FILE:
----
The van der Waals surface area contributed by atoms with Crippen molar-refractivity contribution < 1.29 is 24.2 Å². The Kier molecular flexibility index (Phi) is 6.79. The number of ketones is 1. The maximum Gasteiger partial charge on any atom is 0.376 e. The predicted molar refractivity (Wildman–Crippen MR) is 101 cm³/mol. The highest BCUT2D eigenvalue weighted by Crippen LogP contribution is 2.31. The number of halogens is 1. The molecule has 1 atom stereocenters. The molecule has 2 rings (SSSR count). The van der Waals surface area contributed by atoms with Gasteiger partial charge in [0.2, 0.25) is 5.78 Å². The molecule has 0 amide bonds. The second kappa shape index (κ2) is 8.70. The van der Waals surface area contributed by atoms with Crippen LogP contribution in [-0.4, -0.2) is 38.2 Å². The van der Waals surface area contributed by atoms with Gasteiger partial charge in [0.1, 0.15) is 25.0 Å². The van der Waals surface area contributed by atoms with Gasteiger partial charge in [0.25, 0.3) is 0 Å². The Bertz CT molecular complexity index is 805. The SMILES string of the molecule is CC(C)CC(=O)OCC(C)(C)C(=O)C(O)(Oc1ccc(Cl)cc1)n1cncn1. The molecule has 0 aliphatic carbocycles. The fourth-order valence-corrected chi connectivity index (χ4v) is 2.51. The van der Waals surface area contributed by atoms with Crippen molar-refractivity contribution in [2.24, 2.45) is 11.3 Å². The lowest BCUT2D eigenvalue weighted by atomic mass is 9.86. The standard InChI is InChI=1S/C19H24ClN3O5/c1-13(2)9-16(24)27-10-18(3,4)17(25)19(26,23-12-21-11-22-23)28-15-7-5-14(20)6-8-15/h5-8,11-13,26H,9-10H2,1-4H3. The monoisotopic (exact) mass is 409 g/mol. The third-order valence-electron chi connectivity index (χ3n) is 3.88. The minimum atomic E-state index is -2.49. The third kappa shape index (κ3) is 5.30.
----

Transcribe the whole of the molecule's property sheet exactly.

The van der Waals surface area contributed by atoms with Crippen molar-refractivity contribution < 1.29 is 24.2 Å². The Kier molecular flexibility index (Phi) is 6.79. The number of ketones is 1. The maximum Gasteiger partial charge on any atom is 0.376 e. The predicted molar refractivity (Wildman–Crippen MR) is 101 cm³/mol. The highest BCUT2D eigenvalue weighted by Crippen LogP contribution is 2.31. The number of halogens is 1. The molecule has 1 atom stereocenters. The molecule has 2 rings (SSSR count). The van der Waals surface area contributed by atoms with Gasteiger partial charge in [0.2, 0.25) is 5.78 Å². The molecule has 0 amide bonds. The second kappa shape index (κ2) is 8.70. The van der Waals surface area contributed by atoms with Crippen LogP contribution in [-0.4, -0.2) is 38.2 Å². The van der Waals surface area contributed by atoms with Gasteiger partial charge in [0.1, 0.15) is 25.0 Å². The van der Waals surface area contributed by atoms with Gasteiger partial charge in [0.25, 0.3) is 0 Å². The Bertz CT molecular complexity index is 805. The SMILES string of the molecule is CC(C)CC(=O)OCC(C)(C)C(=O)C(O)(Oc1ccc(Cl)cc1)n1cncn1. The molecule has 0 aliphatic carbocycles. The fourth-order valence-corrected chi connectivity index (χ4v) is 2.51. The van der Waals surface area contributed by atoms with Crippen molar-refractivity contribution in [2.24, 2.45) is 11.3 Å². The lowest BCUT2D eigenvalue weighted by atomic mass is 9.86. The standard InChI is InChI=1S/C19H24ClN3O5/c1-13(2)9-16(24)27-10-18(3,4)17(25)19(26,23-12-21-11-22-23)28-15-7-5-14(20)6-8-15/h5-8,11-13,26H,9-10H2,1-4H3. The monoisotopic (exact) mass is 409 g/mol. The third-order valence-electron chi connectivity index (χ3n) is 3.88. The minimum atomic E-state index is -2.49. The third kappa shape index (κ3) is 5.30.